How to Grow Your Business With Intention
Anticipate growth instead of reacting to it.
So many entrepreneurs find themselves reacting to the growth of their businesses — so much so that some even regret growing in the first place. I am passionate about helping entrepreneurs grow with intention through business-building frameworks to avoid that unwanted future.
What do I mean by business building? It’s a process of designing a sustainable operating model at each stage of growth, anticipating required upgrades to systems, processes and technology before the growth occurs.
It’s been my experience that most entrepreneurs don’t know where to start. They may turn to business-help books to find best practices to adopt, but I have yet to see a book that covers what I have seen work.
Perhaps I’ll write that book one day, but for now, I’ll share my top recommendations for business building at these four growth stages: startup, hiring your first business manager, surpassing 15 employees and scaling your workforce 30% or more.
A different operating system for each growth stage
A completely different operating system is required for each one of these growth stages. You can grow your business with intention by upgrading your operating system in anticipation of each stage.
Why is a different operating system required at each stage? Because your top focus changes at each: your business goals. At startup, your focus is product development, funding and sales. At the time you’re ready to hire your first business manager, the focus starts to shift to delegation: How can I do more with what I have? By 15 employees, you’re choosing between a lifestyle business or making a larger impact. And lastly, at scale, it’s all about investment and your revenue return on that investment.
At each stage of growth, it’s typical for the business to start accruing what I like to call organizational debt. Similar to tech debt, it accrues with time and will require investment to fix. In the early days, you prioritize other things over paying off this debt, but there will be a point in time where you can no longer ignore it as it will lead to growth decline.
Okay, so onto the good stuff: What business-building steps can you follow in order to grow with intention at each stage? At startup, surround yourself with people that address your gaps. If you are considering full-time hires, they need to maximize your reach. Fractional executives are a great way to achieve this without the risks that come with full-time hires. Lastly, outsource as much of your operating needs as possible until you surpass 15 employees: finance, HR, IT and legal.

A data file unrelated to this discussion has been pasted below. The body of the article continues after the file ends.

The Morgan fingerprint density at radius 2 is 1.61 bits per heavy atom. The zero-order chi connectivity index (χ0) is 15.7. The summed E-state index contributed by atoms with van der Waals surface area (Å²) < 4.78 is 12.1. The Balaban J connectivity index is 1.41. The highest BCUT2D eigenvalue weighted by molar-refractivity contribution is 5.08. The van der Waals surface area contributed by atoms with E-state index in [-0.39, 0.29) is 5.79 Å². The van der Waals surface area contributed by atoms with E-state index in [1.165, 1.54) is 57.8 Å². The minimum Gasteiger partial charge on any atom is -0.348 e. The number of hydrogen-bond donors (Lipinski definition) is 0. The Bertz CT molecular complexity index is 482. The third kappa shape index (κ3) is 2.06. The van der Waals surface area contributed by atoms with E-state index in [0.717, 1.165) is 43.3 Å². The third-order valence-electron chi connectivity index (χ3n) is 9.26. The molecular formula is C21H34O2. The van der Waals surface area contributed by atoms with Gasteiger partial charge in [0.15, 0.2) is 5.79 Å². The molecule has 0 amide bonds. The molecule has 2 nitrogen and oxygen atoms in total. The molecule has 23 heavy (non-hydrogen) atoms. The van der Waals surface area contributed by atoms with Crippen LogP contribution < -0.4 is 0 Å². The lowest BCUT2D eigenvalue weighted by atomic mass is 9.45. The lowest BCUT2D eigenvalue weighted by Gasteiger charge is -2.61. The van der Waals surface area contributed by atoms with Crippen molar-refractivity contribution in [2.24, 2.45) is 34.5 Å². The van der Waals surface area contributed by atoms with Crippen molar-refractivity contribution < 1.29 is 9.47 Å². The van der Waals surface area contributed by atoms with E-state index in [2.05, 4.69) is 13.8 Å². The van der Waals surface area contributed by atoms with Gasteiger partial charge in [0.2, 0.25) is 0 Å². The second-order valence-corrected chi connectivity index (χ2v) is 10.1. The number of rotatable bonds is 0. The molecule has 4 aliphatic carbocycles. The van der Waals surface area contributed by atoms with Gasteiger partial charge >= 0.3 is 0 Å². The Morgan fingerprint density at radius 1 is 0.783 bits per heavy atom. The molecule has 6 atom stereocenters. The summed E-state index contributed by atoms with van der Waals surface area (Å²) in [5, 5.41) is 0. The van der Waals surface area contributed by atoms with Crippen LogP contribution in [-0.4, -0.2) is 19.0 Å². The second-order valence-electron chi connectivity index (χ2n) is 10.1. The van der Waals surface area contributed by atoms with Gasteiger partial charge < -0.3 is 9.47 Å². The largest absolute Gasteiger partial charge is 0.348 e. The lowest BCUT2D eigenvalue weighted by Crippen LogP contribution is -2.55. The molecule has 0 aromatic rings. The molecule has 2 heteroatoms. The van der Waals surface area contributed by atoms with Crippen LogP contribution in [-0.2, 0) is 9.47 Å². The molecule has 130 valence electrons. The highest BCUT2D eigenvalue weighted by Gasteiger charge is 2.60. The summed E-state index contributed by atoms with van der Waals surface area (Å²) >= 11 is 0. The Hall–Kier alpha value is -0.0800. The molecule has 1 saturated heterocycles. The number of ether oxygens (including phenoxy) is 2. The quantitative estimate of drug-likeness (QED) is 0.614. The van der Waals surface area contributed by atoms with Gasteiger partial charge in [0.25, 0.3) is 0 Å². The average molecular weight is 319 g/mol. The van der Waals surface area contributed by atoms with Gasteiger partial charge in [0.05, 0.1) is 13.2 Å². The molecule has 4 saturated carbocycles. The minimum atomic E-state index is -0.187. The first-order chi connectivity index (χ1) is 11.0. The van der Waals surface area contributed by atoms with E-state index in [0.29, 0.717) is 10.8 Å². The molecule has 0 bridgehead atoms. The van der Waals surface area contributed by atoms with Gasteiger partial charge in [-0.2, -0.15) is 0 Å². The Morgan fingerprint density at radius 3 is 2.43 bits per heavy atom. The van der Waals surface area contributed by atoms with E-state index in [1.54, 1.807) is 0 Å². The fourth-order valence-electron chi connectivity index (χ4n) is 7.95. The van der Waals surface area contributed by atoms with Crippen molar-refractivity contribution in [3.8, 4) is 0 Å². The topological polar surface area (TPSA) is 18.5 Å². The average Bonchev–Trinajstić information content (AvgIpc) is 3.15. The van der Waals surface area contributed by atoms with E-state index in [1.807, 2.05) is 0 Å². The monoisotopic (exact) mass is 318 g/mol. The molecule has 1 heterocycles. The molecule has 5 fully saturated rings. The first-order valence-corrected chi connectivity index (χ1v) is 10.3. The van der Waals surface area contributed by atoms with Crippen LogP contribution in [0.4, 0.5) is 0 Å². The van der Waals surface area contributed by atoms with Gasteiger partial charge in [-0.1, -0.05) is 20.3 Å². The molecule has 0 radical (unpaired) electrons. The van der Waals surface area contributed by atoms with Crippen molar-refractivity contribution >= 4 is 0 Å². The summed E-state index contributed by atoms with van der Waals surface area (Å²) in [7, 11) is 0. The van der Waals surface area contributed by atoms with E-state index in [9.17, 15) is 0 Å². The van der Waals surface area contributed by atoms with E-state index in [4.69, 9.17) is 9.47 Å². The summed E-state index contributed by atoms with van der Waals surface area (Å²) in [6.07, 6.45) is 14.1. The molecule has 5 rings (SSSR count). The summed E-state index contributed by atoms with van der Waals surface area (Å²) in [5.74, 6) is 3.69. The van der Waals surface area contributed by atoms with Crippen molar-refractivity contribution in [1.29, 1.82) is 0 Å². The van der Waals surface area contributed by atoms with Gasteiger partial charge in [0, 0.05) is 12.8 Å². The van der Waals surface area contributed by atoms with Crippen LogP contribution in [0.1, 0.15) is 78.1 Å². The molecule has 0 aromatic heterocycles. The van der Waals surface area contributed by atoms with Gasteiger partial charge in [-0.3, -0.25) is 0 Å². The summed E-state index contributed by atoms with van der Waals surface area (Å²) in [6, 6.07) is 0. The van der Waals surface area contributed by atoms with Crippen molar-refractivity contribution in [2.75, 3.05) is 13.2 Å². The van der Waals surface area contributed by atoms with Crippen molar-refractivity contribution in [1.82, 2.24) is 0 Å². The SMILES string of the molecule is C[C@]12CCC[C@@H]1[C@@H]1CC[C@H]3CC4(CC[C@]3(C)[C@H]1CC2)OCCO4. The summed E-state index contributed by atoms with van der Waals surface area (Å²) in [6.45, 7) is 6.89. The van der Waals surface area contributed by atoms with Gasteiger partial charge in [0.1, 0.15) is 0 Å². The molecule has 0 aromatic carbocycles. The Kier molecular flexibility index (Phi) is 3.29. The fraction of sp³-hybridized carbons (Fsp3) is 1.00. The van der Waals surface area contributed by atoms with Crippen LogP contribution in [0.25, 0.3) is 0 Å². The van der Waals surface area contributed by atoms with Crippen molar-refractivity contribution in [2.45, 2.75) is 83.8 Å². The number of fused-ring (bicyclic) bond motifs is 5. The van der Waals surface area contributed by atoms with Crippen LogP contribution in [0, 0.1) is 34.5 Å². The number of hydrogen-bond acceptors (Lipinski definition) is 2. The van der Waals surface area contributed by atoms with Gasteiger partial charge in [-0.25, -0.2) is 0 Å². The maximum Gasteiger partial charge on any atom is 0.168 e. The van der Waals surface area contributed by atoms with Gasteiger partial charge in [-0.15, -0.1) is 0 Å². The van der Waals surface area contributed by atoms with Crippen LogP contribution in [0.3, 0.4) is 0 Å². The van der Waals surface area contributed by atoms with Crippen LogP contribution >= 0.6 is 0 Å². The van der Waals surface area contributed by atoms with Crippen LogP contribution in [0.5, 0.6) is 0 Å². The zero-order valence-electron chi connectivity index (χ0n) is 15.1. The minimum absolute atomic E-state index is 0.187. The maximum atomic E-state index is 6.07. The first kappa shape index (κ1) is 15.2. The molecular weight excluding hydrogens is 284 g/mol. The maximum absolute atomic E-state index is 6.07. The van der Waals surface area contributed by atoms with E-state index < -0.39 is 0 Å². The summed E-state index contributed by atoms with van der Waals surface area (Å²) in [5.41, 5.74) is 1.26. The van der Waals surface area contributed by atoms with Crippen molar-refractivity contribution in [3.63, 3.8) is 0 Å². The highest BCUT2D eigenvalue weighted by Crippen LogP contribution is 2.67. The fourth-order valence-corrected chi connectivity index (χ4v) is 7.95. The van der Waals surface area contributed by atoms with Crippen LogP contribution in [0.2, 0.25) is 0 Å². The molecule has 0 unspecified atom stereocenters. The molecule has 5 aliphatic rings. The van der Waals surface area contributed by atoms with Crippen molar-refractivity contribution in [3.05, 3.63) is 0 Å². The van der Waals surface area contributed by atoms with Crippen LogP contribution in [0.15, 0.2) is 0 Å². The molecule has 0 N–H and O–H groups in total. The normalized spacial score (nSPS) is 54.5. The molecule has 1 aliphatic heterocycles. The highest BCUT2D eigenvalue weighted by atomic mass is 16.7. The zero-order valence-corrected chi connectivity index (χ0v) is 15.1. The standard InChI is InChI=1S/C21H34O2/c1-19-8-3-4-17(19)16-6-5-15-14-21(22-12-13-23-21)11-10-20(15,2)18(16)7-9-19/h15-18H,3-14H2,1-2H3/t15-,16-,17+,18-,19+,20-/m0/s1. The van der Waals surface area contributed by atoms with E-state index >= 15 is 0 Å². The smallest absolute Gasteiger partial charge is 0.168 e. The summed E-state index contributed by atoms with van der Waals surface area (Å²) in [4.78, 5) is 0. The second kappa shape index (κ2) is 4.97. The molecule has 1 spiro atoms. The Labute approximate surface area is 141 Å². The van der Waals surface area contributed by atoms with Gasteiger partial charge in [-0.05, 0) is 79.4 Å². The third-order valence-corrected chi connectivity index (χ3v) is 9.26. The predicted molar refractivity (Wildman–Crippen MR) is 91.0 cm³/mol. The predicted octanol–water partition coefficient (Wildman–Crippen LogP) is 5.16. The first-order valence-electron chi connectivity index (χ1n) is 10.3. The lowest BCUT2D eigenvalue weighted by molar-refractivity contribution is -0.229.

Hiring your first business manager
When you’re ready to hire your first business manager, probably once you have 5-15 employees, don’t overcomplicate the role. Stick to the day-to-day operational needs that you can delegate and leave strategy out of the job description. Create a toolkit to lower your risk of turnover: job description, candidate profile, work assignment and interview questions. Lastly, start off with intention by creating a 90-day onboarding plan. At Expansion Group, we have some free resources you can use for this.
Surpassing 15 employees
Surpassing 15 employees requires a huge payoff in organizational debt. Now is when you need to consider bringing those outsourced operations in-house. This requires hiring, and that’s where you could poison your culture if you’re not careful. Create a blueprint for yourself to follow, in partnership with that new business manager.
The blueprint needs to cover three critical areas at a minimum. You need to get all core processes out of your head, implement a long and short-term goal-setting system and ensure your culture is defined by a well-thought-out vision, mission and core values. If you don’t have these, be sure it’s an inclusive process with staff or it could backfire.
Scaling your workforce 30% or more
Scaling your workforce 30% or more requires a complete upgrade of that blueprint you created during the last growth stage. Essentially, you need more infrastructure to sustain your growth. Strategy becomes critical, and you can even create roadmaps for things like the design of your organization, product development and the technology you need to put in place while you grow. These roadmaps should drive your business goals.
And if you’re opening your doors to 30% or more additional staff, then you better make sure you have a great idea of whom you close your doors to. This requires an idiot-proof playbook your recruitment team and hiring managers can follow.
There you have it: how you can build your business in anticipation of growth. Stick to these recommendations at a minimum, and you will be a head above the rest. Happy growing!
Entrepreneur Leadership Network Contributor